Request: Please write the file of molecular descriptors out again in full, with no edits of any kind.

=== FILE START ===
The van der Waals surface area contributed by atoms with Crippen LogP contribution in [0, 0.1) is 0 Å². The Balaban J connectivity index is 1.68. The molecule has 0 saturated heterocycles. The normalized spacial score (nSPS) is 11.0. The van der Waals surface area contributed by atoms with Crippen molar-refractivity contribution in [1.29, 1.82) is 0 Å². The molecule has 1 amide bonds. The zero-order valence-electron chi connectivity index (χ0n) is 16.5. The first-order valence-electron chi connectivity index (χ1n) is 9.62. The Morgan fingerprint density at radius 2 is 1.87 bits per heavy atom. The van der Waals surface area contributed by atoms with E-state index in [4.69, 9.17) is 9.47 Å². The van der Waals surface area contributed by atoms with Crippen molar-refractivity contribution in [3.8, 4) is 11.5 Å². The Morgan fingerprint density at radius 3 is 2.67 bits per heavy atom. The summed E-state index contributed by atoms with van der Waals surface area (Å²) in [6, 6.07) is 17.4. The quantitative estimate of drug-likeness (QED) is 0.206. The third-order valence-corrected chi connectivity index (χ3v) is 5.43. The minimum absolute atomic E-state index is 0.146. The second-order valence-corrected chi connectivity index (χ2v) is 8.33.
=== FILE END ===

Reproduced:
The van der Waals surface area contributed by atoms with Crippen LogP contribution in [0, 0.1) is 0 Å². The Balaban J connectivity index is 1.68. The molecule has 0 saturated heterocycles. The normalized spacial score (nSPS) is 11.0. The van der Waals surface area contributed by atoms with Crippen molar-refractivity contribution in [1.29, 1.82) is 0 Å². The molecule has 1 amide bonds. The zero-order valence-electron chi connectivity index (χ0n) is 16.5. The first-order valence-electron chi connectivity index (χ1n) is 9.62. The Morgan fingerprint density at radius 2 is 1.87 bits per heavy atom. The van der Waals surface area contributed by atoms with E-state index in [4.69, 9.17) is 9.47 Å². The van der Waals surface area contributed by atoms with Crippen molar-refractivity contribution in [3.8, 4) is 11.5 Å². The Morgan fingerprint density at radius 3 is 2.67 bits per heavy atom. The summed E-state index contributed by atoms with van der Waals surface area (Å²) in [6, 6.07) is 17.4. The quantitative estimate of drug-likeness (QED) is 0.206. The third-order valence-corrected chi connectivity index (χ3v) is 5.43. The minimum absolute atomic E-state index is 0.146. The second-order valence-corrected chi connectivity index (χ2v) is 8.33.